- Cathy Lee Guisewite, creator of comic strip Cathy, often jokes that her boss at the syndicate dreaded the day she entered a stable relationship and became a more secure, confident person. When just that happened, Guisewite chose to end Cathy rather than let it fall victim to this trope.
- When Harry Met Sally: Rob Reiner got the idea for the film after a divorce and a string of complicated relationships before then. He met his next wife while developing the film, and their marriage inspired him to change the ending so Harry and Sally do get together after all.
- David Drake is a good example: his fiction after Redliners is less harsh and more optimistic, with a little more faith in humanity. Author's comments.
- The tone of Anne Rice's fiction became significantly more positive when she converted to Christianity, as she herself acknowledged:
“My faith in Christ is central to my life. My conversion from a pessimistic atheist lost in a world I didn't understand, to an optimistic believer in a universe created and sustained by a loving God is crucial to me.
- Sadly averted by Douglas Adams, who stated that he was going through a rough patch when writing the fifth The Hitchhiker's Guide to the Galaxy book and set out to write a sixth to correct the last one's Downer Ending. Unfortunately, he suffered an Author Existence Failure before it could be completed. A sixth Hitchhiker book was later written by Eoin Colfer, to mixed reviews.
- Barry McGuire is best known for his depressingly cynical song, "Eve of Destruction". His best known post-spiritual-conversion song is "Cosmic Cowboy", an optimistic song with Jesus in the title role.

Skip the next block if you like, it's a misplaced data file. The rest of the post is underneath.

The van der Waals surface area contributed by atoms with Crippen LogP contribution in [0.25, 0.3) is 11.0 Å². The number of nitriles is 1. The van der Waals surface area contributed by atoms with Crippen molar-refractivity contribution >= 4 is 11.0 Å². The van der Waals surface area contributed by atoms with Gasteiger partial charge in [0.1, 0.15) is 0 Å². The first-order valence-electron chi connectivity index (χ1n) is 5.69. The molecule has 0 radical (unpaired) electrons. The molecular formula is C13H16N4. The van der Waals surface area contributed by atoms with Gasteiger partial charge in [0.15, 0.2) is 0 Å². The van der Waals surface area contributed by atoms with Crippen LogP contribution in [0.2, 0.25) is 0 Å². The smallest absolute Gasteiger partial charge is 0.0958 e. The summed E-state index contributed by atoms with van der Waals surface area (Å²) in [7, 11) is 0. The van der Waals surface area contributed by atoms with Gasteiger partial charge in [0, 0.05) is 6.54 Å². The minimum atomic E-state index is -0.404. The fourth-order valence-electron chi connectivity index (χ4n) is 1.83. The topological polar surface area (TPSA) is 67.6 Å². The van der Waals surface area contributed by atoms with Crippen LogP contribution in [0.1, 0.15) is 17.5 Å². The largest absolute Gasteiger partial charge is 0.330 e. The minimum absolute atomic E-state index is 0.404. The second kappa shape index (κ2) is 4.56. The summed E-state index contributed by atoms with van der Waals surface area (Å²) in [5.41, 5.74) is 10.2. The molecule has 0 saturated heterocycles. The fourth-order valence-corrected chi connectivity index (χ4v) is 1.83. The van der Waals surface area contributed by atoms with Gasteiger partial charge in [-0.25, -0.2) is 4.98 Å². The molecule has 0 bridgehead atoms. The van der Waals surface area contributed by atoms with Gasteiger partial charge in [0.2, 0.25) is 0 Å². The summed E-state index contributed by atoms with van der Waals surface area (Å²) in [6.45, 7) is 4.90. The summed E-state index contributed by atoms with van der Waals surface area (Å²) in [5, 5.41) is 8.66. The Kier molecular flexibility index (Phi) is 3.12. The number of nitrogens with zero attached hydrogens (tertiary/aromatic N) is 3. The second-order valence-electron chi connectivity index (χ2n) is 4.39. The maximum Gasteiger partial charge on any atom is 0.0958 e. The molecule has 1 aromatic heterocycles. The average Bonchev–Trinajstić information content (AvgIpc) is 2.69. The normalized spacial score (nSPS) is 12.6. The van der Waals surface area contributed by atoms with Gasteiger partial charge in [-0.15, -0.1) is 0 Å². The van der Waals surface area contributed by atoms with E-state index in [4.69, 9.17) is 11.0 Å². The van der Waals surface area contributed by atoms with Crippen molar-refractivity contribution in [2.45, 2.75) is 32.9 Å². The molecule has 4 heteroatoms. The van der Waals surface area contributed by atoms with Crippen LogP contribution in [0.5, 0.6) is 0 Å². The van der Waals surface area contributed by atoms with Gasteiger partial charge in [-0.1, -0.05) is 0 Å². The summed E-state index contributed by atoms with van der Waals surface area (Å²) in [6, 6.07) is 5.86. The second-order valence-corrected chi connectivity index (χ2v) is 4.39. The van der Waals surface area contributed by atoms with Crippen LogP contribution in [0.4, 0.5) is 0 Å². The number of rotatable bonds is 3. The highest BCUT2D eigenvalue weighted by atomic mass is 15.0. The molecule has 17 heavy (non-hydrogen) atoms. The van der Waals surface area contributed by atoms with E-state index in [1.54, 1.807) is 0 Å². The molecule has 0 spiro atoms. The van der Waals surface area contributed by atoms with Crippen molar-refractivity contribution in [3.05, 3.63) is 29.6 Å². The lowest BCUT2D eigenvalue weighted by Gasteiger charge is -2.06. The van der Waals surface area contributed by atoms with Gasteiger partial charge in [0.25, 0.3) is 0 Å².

- Pet Shop Boys' album Very was more upbeat and exuberant than their prior albums, owing to singer/lyricist Neil Tennant being in love at the time. It is sometimes referred to as their "coming-out" album, as Tennant had begun openly discussing his homosexuality for the first time during this period.
- Billy Joel's very upbeat and poppy An Innocent Man, a tribute to Joel's musical influences from The Sixties, followed the cynical, sociopolitically charged The Nylon Curtain. While TNC was recorded during Billy's divorce from his first wife, AIM was a product of then-single Billy enjoying life as a bachelor and dating a number of supermodels, most notably his future second wife Christie Brinkley.
- Starflyer 59's album Gold was written and recorded while Jason Martin was on the verge of a nervous breakdown, due to the messy ends of several friendships and the stress of recording the album practically by himself. For the followup album, Americana, Jason Martin had a full band playing with him and producer Gene Eugene to help with the duties of recording, so it was a much more "fun" rock album. It's probably not a coincidence that Jason switched to playing New Wave music and almost entirely abandoned guitar distortion shortly afterwards.
- In 1979, Richard Pryor went on a trip to Africa, and was so moved by the solidarity of the people there that he renounced his legendary N-Word Privileges. As he explained in his 1982 comedy special Live at the Sunset Strip: